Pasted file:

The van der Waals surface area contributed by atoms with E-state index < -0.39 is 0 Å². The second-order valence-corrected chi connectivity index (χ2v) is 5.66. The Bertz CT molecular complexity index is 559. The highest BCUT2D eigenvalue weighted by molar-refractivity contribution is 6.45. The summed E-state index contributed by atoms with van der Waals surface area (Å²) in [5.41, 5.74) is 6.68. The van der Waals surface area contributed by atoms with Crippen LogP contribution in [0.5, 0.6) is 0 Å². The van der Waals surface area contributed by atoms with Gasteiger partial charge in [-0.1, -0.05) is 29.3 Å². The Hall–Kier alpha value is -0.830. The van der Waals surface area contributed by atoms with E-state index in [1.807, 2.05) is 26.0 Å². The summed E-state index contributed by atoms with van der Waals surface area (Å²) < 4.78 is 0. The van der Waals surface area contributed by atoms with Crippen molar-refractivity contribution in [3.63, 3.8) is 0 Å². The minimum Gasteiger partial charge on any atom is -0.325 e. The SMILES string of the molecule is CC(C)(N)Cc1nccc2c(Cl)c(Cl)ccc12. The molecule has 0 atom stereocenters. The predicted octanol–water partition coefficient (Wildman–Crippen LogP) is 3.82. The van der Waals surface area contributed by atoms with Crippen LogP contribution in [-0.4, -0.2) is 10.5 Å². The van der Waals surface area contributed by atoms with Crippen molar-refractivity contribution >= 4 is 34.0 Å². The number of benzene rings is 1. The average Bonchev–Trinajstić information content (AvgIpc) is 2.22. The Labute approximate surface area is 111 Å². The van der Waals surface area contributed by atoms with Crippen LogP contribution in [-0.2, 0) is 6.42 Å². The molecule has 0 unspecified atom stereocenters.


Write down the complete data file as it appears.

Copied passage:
The van der Waals surface area contributed by atoms with E-state index < -0.39 is 0 Å². The second-order valence-corrected chi connectivity index (χ2v) is 5.66. The Bertz CT molecular complexity index is 559. The highest BCUT2D eigenvalue weighted by molar-refractivity contribution is 6.45. The summed E-state index contributed by atoms with van der Waals surface area (Å²) in [5.41, 5.74) is 6.68. The van der Waals surface area contributed by atoms with Crippen LogP contribution in [0.5, 0.6) is 0 Å². The van der Waals surface area contributed by atoms with Gasteiger partial charge in [-0.1, -0.05) is 29.3 Å². The Hall–Kier alpha value is -0.830. The van der Waals surface area contributed by atoms with E-state index in [1.807, 2.05) is 26.0 Å². The summed E-state index contributed by atoms with van der Waals surface area (Å²) < 4.78 is 0. The van der Waals surface area contributed by atoms with Crippen molar-refractivity contribution in [3.63, 3.8) is 0 Å². The minimum Gasteiger partial charge on any atom is -0.325 e. The SMILES string of the molecule is CC(C)(N)Cc1nccc2c(Cl)c(Cl)ccc12. The molecule has 0 atom stereocenters. The predicted octanol–water partition coefficient (Wildman–Crippen LogP) is 3.82. The van der Waals surface area contributed by atoms with Crippen LogP contribution in [-0.4, -0.2) is 10.5 Å². The van der Waals surface area contributed by atoms with Crippen molar-refractivity contribution >= 4 is 34.0 Å². The number of benzene rings is 1. The average Bonchev–Trinajstić information content (AvgIpc) is 2.22. The Labute approximate surface area is 111 Å². The van der Waals surface area contributed by atoms with Crippen LogP contribution in [-0.2, 0) is 6.42 Å². The molecule has 0 unspecified atom stereocenters.